Posted February 6, 2009
Education Recognition

Queen’s Biology professor wins prestigious 3M Fellowship

Kingston - Queen's Biology professor John Smol, considered the world's leading paleolimnologist, has been awarded a prestigious 3M National Teaching Fellowship.

Dr. Smol, Canada Research Chair in Environmental Change, is one of 10 recipients across Canada of the award, presented annually by 3M Canada and the Society for Teaching and Learning in Higher Education.

Renowned lake ecologist John Smol
has been awarded a 3M National Teaching
Fellowship. Photo by Sandra Murray

Paleolimnologists are lake scientists who study the effects of human and natural impacts on aquatic ecosystems using the information contained in lake sediments.

The 2009 3M citation states: "John's international recognition as one of Canada's foremost environmental scientists, coupled with his award‐winning teaching programs for undergraduates, graduate students, and the public at large personifies teaching and educational leadership at its best…As he melds exciting research discoveries into teaching, John's audience is primarily his students but also policy makers, the media, and the public at large. He believes entering a 'sacred trust' with students gives them 'roots and wings,' demonstrating an extraordinary generosity, sharing his expertise and time."

Dr. Smol is founder and co-director of the Paleoecological Environmental Assessment and Research Lab (PEARL) at Queen's. Considered the world's premier paleolimnology training grounds, this lab addresses aquatic issues ranging from the impact of sewage and fertilizer run-off on lakes and rivers to the impact of acidic deposition and other contaminants on freshwater life, and climate change.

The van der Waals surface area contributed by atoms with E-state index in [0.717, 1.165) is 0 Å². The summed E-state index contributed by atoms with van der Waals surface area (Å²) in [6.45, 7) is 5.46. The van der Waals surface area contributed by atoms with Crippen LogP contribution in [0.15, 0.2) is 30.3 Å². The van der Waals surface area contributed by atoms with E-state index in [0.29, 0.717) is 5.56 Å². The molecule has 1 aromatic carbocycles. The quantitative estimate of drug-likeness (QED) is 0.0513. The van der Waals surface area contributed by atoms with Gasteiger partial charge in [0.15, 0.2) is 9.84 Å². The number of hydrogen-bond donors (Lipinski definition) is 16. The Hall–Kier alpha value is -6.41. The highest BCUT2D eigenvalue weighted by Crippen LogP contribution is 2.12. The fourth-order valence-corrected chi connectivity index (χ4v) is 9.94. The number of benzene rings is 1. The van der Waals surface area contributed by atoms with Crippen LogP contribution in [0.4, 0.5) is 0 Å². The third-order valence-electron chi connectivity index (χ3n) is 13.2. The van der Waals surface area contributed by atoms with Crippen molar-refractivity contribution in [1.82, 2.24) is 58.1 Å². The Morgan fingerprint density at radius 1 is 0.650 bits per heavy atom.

Describing his overall philosophy in both lab and classroom as a blending of research and teaching, Dr. Smol notes, "If you are excited about research, and research is simply trying to find answers to questions that you, as a curious person, pose, you will almost certainly be excited about communicating your findings and ideas."

In 2004 the Queen's lake ecologist was recognized as Canada's top scientist with the Herzberg Gold Medal. His previous teaching awards include the university's Chancellor A. Charles Baillie Teaching Award (2006); the inaugural Award for Excellence in Graduate Supervision (2006); the Biology Department's Best Professor Award (1998 and 2001); and the Arts and Science Undergraduate Society's W.J. Barnes Teaching Excellence Award (2000).

In November, Dr. Smol will join the nine other new 3M Fellows from University of Alberta, McMaster, York, Trent, Université du Québec and University of Saskatchewan at a three-day retreat in Quebec, where the winners will share their teaching experiences.

This is the seventh 3M Fellowship received by a Queen's professor since the award's inception in 1986. Previous recipients are the late Bill Barnes (Department of English, 1992), Peter Taylor (Mathematics and Statistics, 1995), Mark Weisberg (Law, 1995), Morris Orzech (Mathematics and Statistics, 2000), Christopher Knapper (former director of the Instructional Development Centre, 2002) and Leo Jonker (Mathematics and Statistics, 2004).

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